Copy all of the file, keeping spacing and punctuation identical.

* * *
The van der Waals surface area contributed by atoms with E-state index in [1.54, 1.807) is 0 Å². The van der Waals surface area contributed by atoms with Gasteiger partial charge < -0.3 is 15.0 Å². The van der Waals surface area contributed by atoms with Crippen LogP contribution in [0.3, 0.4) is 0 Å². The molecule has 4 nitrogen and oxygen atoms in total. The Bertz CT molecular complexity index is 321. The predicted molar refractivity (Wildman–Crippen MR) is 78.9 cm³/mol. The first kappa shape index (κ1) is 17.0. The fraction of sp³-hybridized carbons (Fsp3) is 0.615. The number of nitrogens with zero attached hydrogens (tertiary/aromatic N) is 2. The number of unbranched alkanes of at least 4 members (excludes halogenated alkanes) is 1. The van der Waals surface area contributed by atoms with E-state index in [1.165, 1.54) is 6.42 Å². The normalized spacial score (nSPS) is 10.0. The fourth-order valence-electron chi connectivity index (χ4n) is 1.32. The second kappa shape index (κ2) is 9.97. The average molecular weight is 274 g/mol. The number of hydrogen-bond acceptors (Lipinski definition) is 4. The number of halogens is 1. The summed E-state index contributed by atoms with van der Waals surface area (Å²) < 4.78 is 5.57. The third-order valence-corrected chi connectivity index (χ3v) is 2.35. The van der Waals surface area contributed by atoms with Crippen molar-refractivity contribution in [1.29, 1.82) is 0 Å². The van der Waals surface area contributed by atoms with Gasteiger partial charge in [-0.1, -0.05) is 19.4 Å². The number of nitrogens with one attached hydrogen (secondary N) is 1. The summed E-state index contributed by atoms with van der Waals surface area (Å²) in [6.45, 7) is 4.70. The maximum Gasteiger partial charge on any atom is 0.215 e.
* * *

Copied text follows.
The van der Waals surface area contributed by atoms with E-state index in [1.54, 1.807) is 0 Å². The van der Waals surface area contributed by atoms with Gasteiger partial charge < -0.3 is 15.0 Å². The van der Waals surface area contributed by atoms with Crippen LogP contribution in [0.3, 0.4) is 0 Å². The molecule has 4 nitrogen and oxygen atoms in total. The Bertz CT molecular complexity index is 321. The predicted molar refractivity (Wildman–Crippen MR) is 78.9 cm³/mol. The first kappa shape index (κ1) is 17.0. The fraction of sp³-hybridized carbons (Fsp3) is 0.615. The number of nitrogens with zero attached hydrogens (tertiary/aromatic N) is 2. The number of unbranched alkanes of at least 4 members (excludes halogenated alkanes) is 1. The van der Waals surface area contributed by atoms with E-state index in [1.165, 1.54) is 6.42 Å². The normalized spacial score (nSPS) is 10.0. The fourth-order valence-electron chi connectivity index (χ4n) is 1.32. The second kappa shape index (κ2) is 9.97. The average molecular weight is 274 g/mol. The number of hydrogen-bond acceptors (Lipinski definition) is 4. The number of halogens is 1. The summed E-state index contributed by atoms with van der Waals surface area (Å²) < 4.78 is 5.57. The third-order valence-corrected chi connectivity index (χ3v) is 2.35. The van der Waals surface area contributed by atoms with Crippen molar-refractivity contribution in [1.29, 1.82) is 0 Å². The van der Waals surface area contributed by atoms with Gasteiger partial charge in [-0.1, -0.05) is 19.4 Å². The number of nitrogens with one attached hydrogen (secondary N) is 1. The summed E-state index contributed by atoms with van der Waals surface area (Å²) in [6.45, 7) is 4.70. The maximum Gasteiger partial charge on any atom is 0.215 e.